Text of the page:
But definitely better than most shows & movies about Hollywood & filmmaking - if nothing else for reminding people that there is a lot of fun in the endeavor, even if we overlook it or get used to it over time.

I'll probably keep watching it 'till it goes off the air :)

And yes, Corporate Filmmaking Still Sucks :)
well, except for some HBO shows maybe.
and Seinfeld.

- Sujewa

entourage mania

Entourage is a work in progress, as are the characters on the show. Vince, Eric, Turtle and Drama are all growing from boys to men. Vince is trying to be the anti-star, while still enjoying the benefits of notariety. Eric is always the voice of reason, and gets the brunt of the sh*t for it, but usually ends up being right (hello, Medillin). Turtle keeps trying to establish himself in the music industry, but then gets picked on for doing nothing.
Drama finally has a tv show, but still comes over to cook for his brother.
All of the characters are flawed and human. Even Vince's belief that it will all turn out ok or his need to spend every penny he makes are flawed characteristics.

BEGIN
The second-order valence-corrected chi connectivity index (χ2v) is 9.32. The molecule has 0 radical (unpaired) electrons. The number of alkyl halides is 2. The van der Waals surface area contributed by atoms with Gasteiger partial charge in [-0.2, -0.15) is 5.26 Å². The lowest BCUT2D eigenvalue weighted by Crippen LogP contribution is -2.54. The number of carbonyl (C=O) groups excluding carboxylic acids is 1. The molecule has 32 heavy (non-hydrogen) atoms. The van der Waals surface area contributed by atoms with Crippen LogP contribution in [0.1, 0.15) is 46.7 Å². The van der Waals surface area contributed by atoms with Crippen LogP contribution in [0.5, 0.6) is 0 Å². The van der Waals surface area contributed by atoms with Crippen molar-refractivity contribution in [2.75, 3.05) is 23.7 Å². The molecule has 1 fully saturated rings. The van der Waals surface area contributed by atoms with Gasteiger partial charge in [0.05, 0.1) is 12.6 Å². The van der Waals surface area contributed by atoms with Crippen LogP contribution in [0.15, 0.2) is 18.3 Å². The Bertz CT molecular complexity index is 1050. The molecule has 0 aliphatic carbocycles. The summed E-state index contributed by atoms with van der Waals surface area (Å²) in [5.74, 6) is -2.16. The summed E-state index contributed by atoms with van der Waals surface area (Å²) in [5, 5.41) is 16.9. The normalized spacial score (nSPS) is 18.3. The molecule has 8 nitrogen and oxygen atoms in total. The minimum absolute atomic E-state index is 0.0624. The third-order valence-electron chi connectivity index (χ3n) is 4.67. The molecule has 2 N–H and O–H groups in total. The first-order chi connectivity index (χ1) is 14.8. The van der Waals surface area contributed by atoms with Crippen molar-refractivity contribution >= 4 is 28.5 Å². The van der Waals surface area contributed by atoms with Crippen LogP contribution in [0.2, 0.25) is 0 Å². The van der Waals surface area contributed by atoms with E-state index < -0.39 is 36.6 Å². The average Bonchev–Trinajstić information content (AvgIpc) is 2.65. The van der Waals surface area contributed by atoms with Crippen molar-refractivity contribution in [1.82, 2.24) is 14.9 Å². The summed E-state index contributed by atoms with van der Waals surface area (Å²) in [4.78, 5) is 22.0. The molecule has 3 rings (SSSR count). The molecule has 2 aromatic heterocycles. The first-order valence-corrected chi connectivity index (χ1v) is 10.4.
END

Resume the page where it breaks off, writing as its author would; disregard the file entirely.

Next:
Vince has trouble commiting to women, too. He has to always be in motion and can't sit still.
Eric's neurosis and need to worry over everything is very human and something people in the everyday workforce can relate to (should I have said that in the meeting earlier?). As mentioned earlier, he is always right, but needs to work on his delivery to get his point across. People see his backing off Clouds (later, Silo) as a weakness. I see it as his first big boy step to independence.
Turtle is always looking for the next big idea- aka- short cut. He hasn't learned that hard work pays off.
Drama is self-depricating and insecure. Who can't relate to that? He wants success so badly, and can't even enjoy it when it comes.
Now, what makes these guys so wonderful- how much they love and care for each other. And, how they aren't afraid to say it to each other!
I'll keep watching Entourage, because I am not looking for perfection. I enjoy the show, even during the "bad" episodes, because the guys are a work in progess and I enjoy the ride.


I'm not going to argue your points at all. Basically because you have none you hack. Why don't you write your own thought instead of stealing others? Oh because you're unoriginal (coincidentally what you're making fun of the show for???) Anyways what I will point out is that you liked John From Cincinnati... a terrible show that pissed me off. I watched all nine episodes and really do wish I would've quit after the first. Unfortunately I'm a surfer so I had to because let's face it how many surfing shows are there out there? Not many. I was so happy to find out they canceled it early. THANK GOD. Oh and tried to like Flight of the Concords. I really did. I wanted to. It should be "my humor", or so I have been told. I couldn't. Only because the show is not funny. Not funny at all. Entourage however, is as Gold as Jeremy Piven's character. So to end things as I started them: HACK!